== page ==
Alcohol and illicit substances play a major role in deaths of over 90,000 Americans every year. The disease affects the addicted as well as their loved ones. Drugs and alcohol become the only focus of the addict’s life. The family’s focus shifts to the addict, redefining family roles and relationships.

There is a push for treatment as a way to overcome addiction. Unfortunately, many individuals do not understand that when an individual stop utilizing alcohol and drugs, it does not mean that recovery has been achieved. It also does not equate to the identified individual never using or drinking again.

What Exactly is Addiction?

When the use of substances becomes chronic and leads to relapse, it is time to consider that there may be an associated addiction disorder. Addiction encompasses compulsive behaviors which affect the brain both short-term and long-term. The DSM-V considers this disease a mental disorder that requires help, treatment, support, and maintenance to overcome. $740 billion is spent annually due to addiction aspects: healthcare, delinquency, and vanished productivity.

Some symptoms of addiction include:

  • Taking the substance in larger quantities, or over a longer period of time, than planned on
  • Tenacious longing and unsuccessful attempts to cut down the use
  • A major amount of time is spent in attaining, engaging in, and recuperating from the use of alcohol or drugs
  • Overwhelming desire to use an identified substance, regardless of weighing out how dangerous the situation is
  • The use interferes with education, occupation, home life and/or interpersonal life, encourages legal problems, and can amplify psychological or physical difficulties
  • Increased tolerance to the substance and experiencing withdrawal symptoms when not used for an extended period of time
  • Getting high or drunk is not the main goal of use; the purpose is to not feel “sick” from being without the substance

Transitioning from Sobriety to Recovery

The Opposite of Addiction is Not Just Sobriety

Quitting alcohol and drugs does not necessarily mean the addict has achieved sobriety. Recovery is more than just a sober lifestyle. Some major components which support recovery include:

  • Health: Make decisions that encourage healthy physical and mental wellbeing. This may include nutritional aid, getting treatment for underlying physical and mental health conditions, good sleep hygiene, and physical cleanliness.
  • Home: Allow yourself to have an area that is all your own. Make sure your home is one in which you feel secure and protected.
  • Purpose: Schedule daily activities that provide you with a sense of meaning. This requires you to have the freedom, finances, and resources to be a part of everyday society.
  • Community: Find healthy, sober support systems that provide you with a sense of friendship, optimism, and love. This group can include 12-Step members as well as sober family and friends.

Your First Step

Seeking out trained professionals is your best option to aid in helping you or your loved one to begin a sober lifestyle. From there, you can work towards recovery. Located in Burns, Tennessee, Discovery Place has professionally skilled individuals who are available 24 hours a day, 7 days a week to help guide individuals toward a lifestyle free of alcohol, opiates, cannabis, and other illicit substances. Our alternative treatment center offers various alternative treatment programs. Call us today at 1-800-725-0922.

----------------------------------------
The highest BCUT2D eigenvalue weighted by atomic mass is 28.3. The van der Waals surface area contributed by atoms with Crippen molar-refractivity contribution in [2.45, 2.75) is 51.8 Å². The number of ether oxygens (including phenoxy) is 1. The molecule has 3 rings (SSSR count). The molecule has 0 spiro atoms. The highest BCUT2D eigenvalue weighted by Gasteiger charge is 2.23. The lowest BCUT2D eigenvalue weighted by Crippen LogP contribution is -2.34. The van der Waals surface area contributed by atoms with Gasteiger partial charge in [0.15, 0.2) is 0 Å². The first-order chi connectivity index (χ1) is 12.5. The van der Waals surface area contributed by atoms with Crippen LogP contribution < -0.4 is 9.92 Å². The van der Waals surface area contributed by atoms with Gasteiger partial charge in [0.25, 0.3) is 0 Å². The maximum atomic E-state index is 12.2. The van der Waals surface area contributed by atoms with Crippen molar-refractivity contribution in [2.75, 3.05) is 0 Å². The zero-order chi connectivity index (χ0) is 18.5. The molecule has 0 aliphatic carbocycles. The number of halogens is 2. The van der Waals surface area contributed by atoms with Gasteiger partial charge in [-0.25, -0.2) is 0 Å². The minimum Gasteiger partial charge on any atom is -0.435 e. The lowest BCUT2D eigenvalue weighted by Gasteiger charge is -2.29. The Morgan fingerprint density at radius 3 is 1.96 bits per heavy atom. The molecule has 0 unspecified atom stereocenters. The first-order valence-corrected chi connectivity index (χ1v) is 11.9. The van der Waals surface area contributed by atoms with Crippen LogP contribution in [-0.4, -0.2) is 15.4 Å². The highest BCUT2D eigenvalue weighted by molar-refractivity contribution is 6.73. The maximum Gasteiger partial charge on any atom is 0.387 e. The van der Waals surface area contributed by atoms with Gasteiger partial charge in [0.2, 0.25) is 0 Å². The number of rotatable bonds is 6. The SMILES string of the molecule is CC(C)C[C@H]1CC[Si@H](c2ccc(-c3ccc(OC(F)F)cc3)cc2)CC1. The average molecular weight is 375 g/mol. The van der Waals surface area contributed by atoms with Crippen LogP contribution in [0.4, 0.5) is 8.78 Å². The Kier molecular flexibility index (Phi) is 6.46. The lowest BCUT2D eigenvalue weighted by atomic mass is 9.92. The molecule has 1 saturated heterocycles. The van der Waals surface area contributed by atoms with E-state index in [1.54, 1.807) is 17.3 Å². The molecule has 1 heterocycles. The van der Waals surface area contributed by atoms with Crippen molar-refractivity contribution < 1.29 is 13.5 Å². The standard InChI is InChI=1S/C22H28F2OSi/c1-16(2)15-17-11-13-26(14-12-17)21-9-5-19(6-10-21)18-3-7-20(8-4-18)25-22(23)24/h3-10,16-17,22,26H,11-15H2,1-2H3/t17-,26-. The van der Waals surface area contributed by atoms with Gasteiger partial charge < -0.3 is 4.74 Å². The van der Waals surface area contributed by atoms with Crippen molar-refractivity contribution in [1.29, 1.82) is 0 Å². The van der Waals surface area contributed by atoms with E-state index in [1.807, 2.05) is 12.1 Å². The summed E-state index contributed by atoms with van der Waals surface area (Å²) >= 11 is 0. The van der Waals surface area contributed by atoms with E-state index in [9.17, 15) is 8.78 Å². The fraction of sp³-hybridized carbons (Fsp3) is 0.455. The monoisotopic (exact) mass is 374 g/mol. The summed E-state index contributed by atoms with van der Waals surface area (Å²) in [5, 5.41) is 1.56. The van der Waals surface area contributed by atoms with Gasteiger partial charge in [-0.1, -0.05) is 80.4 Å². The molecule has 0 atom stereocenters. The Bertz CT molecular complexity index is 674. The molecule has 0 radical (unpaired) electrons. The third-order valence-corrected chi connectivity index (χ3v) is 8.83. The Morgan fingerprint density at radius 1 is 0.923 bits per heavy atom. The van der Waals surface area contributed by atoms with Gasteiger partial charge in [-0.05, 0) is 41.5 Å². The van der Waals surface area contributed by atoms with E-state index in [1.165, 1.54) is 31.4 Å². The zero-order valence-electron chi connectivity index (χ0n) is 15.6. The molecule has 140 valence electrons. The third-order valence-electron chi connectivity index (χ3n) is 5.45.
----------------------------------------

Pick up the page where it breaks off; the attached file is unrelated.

Testimonials

  • Discovery Place was the answer for my son. He did the 90 day and then the step down program and sober living. We give this organization 10 stars. They met my son where he was …emotionally, mentally, physically. They helped him put his life back on track. Discovery Place employees care about their guests. If your son, brother, nephew, grandson or husband needs excellent supportive care THIS is indeed the facility.

    Kim Morton
    Alumni Parent
  • I have remained sober and it is because of DP. DP is the best place there is, hands down. I keep everyone there in my prayers, and I encourage everyone there to take what they are practicing and do it in their lives, after.

    Roy Mantelli
    Alumni
  • Over the past year, I’ve been putting into actin what Discovery Place taught me, and I have experienced a complete perspective change of the world, and the people in it. I get to be a man of service and love today, and for that I am grateful to Discovery Place.

    Matt Kassay
    Alumni
  • Discovery Place means the world to me. They showed me the tools that I’ve tried to use everyday in my life to think less often of myself, and more frequently of others. I am learning to lend a hand when I am able and to have a honest and humble relationship with God and the people around me. Not only am I clean and sober, but also I am happy and fulfilled.

    Tommy Parker
    Alumni
  • Discovery Place and the men who work there made recovery attractive, and more importantly, fun. There is strength in the struggle. I am forever grateful for my time at Discovery Place.

    Creed McClellan
    Alumni
  • When I got to Discovery Place my whole life was in shambles, but I didn’t know it. I spent 6 months in their programs, participating in all three phases, and was met with kindness and love all along the way. It is unbelievable to me, where I am now relative to where I was when I arrived at DP.

    Lance Duke
    Alumni
  • I can never say enough good things about Discovery Place and the people who work there. Before checking in to DP, I was out of options and out of answers. Fortunately, Discovery Place has a solution. Taking suggestions from the staff at DP saved my life, and as a result, I’m now more content and hopeful about life. I’m grateful for Discovery Place showing me how to live a healthy life so that I can become a better man and help the next guy.”

    Tyler Buckingham
    Alumni

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